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Mullen: 'National security issues do not wait' for presidential transitions
Retired U.S. admiral Michael Mullen said on Sunday that it was best to "give any president as many options and as much space as possible," when speaking on the presidential transition process which had been delayed by the Trump administration.
'Meet the Press' host Chuck Todd noted how accommodating former president George W. Bush's administration was to then President-elect Barack Obama's transition team.
"There was a concern - what would the world think if one president boxed in another president? Now we have one American president boxing in another American president," Todd said.
"One of the things I learned in the job that I had is you don't want to, you'd like to do all you can to not box in the president - to give any president as many options and as much space as possible. So, this is obviously the opposite case right now," Mullen said. "It appears that the current administration is trying to lock in as many options as, as many issues as possible to make it much more difficult for President-elect Biden to govern. And actually, historically, that has just never been the case."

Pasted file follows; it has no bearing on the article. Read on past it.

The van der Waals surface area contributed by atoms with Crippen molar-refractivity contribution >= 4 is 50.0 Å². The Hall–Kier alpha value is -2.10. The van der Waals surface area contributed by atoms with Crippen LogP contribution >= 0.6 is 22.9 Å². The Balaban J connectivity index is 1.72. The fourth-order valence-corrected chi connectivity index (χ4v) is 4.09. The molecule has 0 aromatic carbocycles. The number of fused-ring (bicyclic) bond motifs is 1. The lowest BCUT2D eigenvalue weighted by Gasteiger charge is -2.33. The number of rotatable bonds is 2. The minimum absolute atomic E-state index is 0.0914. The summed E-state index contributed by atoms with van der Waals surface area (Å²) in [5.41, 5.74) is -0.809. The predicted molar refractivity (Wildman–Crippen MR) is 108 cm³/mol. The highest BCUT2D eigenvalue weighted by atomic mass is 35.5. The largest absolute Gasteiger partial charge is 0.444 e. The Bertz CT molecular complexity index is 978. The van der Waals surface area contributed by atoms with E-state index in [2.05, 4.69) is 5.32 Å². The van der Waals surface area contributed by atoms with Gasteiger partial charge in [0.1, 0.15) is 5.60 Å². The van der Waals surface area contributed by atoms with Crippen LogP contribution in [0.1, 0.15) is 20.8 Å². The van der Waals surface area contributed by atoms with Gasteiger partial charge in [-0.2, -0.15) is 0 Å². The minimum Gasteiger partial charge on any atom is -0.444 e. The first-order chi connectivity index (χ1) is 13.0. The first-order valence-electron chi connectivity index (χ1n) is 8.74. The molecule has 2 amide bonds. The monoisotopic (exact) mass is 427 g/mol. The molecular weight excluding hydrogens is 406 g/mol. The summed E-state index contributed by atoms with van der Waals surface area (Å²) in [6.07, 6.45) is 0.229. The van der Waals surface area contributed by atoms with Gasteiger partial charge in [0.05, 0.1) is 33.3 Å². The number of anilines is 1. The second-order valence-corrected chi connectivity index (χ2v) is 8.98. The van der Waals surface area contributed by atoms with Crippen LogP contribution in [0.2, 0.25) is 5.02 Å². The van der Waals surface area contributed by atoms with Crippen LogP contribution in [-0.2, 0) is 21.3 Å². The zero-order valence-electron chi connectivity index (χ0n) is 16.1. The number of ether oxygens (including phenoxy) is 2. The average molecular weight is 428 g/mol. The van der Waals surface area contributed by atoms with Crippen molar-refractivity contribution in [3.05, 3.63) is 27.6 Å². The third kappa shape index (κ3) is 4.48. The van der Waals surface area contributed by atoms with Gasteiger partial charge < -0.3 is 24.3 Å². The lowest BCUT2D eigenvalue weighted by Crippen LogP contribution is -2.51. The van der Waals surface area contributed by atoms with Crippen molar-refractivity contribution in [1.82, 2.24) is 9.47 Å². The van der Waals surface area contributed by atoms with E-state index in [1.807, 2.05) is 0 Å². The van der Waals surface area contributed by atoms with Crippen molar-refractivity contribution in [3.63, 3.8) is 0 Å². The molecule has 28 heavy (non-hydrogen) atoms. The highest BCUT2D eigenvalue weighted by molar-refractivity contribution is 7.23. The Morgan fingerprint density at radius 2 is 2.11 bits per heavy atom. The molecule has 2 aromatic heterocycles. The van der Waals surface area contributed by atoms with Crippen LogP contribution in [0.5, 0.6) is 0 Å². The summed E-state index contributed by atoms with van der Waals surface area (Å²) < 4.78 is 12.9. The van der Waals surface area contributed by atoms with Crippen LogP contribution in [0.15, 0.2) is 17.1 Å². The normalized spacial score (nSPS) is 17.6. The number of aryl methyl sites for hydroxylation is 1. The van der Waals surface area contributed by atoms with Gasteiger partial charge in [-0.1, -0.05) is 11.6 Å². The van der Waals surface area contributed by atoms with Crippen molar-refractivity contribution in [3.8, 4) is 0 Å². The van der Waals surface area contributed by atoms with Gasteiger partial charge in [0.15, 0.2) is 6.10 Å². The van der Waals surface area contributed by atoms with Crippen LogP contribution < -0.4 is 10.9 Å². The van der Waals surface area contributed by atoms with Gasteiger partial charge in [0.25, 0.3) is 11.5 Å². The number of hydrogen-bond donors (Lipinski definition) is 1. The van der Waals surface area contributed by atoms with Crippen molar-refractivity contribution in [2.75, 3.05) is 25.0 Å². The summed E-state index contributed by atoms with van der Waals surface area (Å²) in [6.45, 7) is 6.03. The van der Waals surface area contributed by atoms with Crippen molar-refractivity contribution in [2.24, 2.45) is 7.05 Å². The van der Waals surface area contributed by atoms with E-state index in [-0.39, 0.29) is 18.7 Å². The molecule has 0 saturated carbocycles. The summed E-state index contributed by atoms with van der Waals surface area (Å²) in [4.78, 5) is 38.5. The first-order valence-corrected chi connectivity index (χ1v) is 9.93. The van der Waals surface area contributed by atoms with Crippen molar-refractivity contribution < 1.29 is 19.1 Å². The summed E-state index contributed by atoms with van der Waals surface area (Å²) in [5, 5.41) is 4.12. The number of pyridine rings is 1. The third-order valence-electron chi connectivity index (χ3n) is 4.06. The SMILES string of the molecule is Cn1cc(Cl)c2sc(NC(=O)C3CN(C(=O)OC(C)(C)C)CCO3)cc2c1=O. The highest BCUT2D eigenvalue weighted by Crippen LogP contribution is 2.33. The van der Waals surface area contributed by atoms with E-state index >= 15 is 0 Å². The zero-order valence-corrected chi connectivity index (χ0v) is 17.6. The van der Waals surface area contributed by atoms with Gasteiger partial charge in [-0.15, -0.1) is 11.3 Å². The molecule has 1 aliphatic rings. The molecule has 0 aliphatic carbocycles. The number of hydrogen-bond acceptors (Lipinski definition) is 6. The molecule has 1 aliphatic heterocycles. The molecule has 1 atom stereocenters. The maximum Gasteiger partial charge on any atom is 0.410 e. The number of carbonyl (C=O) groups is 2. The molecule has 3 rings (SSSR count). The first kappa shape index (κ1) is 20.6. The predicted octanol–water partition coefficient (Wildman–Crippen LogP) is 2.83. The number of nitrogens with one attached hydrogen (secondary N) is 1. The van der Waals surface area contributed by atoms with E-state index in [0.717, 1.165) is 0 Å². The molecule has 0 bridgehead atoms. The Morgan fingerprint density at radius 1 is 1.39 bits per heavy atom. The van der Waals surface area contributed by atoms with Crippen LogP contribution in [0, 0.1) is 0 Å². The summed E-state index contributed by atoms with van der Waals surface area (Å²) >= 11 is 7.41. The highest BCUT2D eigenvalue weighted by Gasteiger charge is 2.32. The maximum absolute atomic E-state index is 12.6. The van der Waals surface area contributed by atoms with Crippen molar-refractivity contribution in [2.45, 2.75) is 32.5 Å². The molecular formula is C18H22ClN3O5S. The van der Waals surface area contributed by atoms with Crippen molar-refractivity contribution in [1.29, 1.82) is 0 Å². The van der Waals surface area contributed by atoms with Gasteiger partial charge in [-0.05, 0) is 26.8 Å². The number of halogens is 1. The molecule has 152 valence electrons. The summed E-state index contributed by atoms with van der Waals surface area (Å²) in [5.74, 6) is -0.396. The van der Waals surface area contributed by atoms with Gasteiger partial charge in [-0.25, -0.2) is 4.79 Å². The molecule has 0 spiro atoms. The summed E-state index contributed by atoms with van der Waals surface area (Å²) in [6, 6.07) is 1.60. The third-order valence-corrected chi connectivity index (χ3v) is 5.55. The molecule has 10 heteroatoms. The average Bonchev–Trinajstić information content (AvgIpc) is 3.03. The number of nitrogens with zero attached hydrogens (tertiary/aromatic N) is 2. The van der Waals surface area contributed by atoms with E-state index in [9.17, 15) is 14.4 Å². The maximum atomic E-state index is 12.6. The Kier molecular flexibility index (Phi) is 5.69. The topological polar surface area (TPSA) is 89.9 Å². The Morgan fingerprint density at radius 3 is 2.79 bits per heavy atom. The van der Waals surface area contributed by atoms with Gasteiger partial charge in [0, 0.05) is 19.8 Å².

"Specifically, the challenge we have in the economy, and national security issues do not wait. That's going to be a particularly difficult transition in that arena, actually having started three weeks late," he added.
Last week the General Service Administration (GSA) informed Biden's team that the transition process could begin, weeks after the election ended after Biden was projected to be the winner.
Regarding national security concerns such as the recent assassination of a top Iranian nuclear scientist, Mullen said the incident would be a challenge for Biden's new administration as it enters international politics. Biden has signaled that his administration would bring pivot the U.S. back onto the global stage after Trump's "America first" attitude.
Speaking on his appointed cabinet members Biden said, "It's a team that reflects that America is back. Ready to lead the world, not retreat from it."
Mullen also expressed concerns about lingering Trump administration members as Biden begins his presidency.
"I think I'm actually very concerned about the Trump loyalists who have now gone to work in the Pentagon. I mean, recently, Secretary Esper was fired, and a host of other people left the building. And there are some real Trump loyalists there now in charge and it's pretty difficult to think that over the course of 50 or 60 days you can do something constructive, but you can do something that's really destructive," Mullen said.